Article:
PROCEDURE: Hand-Held Method
- Explain the procedure
- Anesthetize the patient’s eye with a topical anesthetic such as Proparacaine. Please refer to the manufacturer’s instructions for proper use.
- Clean the probe
- A probe is placed on the patient‘s cornea.
- The probe is attached to a device that delivers adjustable sound waves.
- The measurements are displayed as spikes on the screen of an oscilloscope (Visual monitor).
- The appearance of the spikes and the distance between them can be correlated to structures within the eye and the distance between them.
There are Five basic limitations of Applanation A-scan biometry are:-
- Variable corneal compression.
- Broad sound beam without precise localization.
- Limited resolution.
- Incorrect assumptions regarding sound velocity.
- Potential for incorrect measurement distance.
Immersion A-scan Biometry
Preferred over applanation: With the immersion A-scan
Technique, the probe tip does not come into contact with the cornea.
Instead, the ultrasound beam is coupled to the eye through the fluid(with saline). Because there is no corneal compression, the displayed result more closely represents the true axial length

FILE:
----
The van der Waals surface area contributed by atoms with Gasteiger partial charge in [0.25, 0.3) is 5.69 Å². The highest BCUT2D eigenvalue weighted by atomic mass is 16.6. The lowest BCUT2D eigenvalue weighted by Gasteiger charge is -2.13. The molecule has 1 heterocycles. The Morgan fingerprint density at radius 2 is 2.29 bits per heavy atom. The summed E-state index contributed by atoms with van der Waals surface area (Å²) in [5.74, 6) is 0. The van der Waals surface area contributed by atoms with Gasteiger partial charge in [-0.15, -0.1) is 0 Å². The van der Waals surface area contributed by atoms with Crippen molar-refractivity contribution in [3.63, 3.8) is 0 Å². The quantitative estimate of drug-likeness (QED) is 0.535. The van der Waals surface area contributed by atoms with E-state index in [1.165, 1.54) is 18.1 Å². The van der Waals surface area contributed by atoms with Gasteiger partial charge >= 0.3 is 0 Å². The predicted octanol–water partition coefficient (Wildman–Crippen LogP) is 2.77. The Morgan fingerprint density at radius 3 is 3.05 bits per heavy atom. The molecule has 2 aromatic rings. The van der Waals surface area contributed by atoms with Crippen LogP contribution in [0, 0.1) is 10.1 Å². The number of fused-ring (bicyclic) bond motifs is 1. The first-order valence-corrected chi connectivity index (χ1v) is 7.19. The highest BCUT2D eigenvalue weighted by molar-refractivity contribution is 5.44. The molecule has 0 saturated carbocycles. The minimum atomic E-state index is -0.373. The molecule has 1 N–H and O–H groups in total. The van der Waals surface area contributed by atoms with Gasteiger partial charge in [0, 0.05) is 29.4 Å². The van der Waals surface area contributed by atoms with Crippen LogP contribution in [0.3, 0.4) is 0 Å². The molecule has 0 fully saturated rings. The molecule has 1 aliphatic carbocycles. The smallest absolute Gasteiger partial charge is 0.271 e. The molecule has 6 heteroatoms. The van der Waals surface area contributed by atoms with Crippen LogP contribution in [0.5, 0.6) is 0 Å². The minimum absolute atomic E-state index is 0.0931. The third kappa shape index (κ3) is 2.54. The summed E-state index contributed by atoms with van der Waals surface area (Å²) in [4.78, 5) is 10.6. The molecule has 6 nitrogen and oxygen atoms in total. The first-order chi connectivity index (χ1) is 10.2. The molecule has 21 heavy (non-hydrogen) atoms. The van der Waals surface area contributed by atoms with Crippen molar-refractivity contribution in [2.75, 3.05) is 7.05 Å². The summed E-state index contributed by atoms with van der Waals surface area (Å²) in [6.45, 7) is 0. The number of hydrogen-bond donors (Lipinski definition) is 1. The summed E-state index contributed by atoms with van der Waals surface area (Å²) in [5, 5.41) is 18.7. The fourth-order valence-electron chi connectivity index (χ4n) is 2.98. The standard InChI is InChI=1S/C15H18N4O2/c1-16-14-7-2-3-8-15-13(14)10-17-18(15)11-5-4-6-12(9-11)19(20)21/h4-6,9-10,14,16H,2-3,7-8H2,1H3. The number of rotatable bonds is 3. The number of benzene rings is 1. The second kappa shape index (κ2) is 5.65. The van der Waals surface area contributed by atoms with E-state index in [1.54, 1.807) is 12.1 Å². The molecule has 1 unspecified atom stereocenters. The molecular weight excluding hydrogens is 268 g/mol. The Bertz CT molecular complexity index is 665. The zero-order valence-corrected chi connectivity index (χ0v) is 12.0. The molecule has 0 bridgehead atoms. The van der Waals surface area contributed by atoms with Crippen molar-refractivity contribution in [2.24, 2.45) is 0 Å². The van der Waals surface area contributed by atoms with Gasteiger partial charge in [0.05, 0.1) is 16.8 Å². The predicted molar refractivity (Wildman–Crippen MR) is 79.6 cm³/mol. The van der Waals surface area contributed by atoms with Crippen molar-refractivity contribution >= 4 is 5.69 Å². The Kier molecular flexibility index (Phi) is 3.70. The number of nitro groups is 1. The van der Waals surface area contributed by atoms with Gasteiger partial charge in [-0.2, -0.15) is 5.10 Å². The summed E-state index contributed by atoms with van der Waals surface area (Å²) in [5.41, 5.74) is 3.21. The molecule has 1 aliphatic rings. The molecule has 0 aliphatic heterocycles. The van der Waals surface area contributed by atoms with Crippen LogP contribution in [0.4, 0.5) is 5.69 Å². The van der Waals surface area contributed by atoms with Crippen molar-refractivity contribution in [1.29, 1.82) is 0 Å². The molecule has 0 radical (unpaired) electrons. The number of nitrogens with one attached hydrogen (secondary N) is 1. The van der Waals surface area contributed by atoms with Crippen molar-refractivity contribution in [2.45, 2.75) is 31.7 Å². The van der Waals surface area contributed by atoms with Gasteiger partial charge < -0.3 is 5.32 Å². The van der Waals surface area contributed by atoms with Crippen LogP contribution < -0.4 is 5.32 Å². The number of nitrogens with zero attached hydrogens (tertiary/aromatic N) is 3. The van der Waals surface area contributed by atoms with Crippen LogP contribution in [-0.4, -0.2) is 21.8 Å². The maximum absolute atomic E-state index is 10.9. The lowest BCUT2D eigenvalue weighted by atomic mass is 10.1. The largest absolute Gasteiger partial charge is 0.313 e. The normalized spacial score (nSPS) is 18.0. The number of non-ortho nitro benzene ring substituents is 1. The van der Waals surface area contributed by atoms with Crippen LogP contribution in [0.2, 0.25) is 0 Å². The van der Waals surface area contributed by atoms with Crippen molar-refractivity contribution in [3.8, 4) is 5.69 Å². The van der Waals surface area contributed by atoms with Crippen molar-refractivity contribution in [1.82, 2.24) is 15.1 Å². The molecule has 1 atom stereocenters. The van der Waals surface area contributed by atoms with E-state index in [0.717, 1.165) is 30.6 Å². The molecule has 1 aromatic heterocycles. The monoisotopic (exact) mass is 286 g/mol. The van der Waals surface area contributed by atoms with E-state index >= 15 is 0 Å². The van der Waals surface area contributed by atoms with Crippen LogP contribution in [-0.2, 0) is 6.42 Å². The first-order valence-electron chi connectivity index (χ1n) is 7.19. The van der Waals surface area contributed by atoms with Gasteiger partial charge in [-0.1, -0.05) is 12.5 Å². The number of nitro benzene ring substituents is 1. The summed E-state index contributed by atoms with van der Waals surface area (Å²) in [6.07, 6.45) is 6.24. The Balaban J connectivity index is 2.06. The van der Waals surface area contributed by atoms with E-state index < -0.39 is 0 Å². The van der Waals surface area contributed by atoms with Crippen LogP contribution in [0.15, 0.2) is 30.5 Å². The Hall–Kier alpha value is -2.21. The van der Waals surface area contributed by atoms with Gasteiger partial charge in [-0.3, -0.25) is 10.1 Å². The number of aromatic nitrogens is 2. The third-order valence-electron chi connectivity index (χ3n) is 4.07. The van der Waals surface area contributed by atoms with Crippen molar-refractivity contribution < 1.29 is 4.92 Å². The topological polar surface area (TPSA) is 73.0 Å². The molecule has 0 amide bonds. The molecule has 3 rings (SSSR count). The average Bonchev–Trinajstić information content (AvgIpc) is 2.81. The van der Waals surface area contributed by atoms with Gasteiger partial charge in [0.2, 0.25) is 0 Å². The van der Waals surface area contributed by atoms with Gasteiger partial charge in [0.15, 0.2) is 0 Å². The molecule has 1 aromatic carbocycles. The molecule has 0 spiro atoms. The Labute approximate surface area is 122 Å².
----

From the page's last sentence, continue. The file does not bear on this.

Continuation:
- Note: Be sure to set your ultrasound machine to immersion mode, if it doesn’t automatically do so, or you will get meaningless readings that are several mm too long.
- When the ultrasound beam is properly aligned with the center of the macula, all five spikes (cornea, anterior and posterior lens capsule, retina and sclera) will be steeply rising and of maximum height.
The immersion technique requires the use of a Prager Scleral Shell (pictured at the top of this page), or a set of Ossoinig or Hansen Scleral Shells.
We have found that the Prager Scleral Shell is the easiest to use, and gives very consistent readings.
- The patient lies supine, looking up at the ceiling and the scleral shell is placed between the eyelids and centered over the cornea. The scleral shell is then filled with a 40-60 mixture of Goniosol and Dacriose and the probe tip is placed into the solution. Align the ultrasound beam with the macula by having the patient look at the probe tip fixation light, then simply take your readings as usual.
Use of Gain in a difficult situation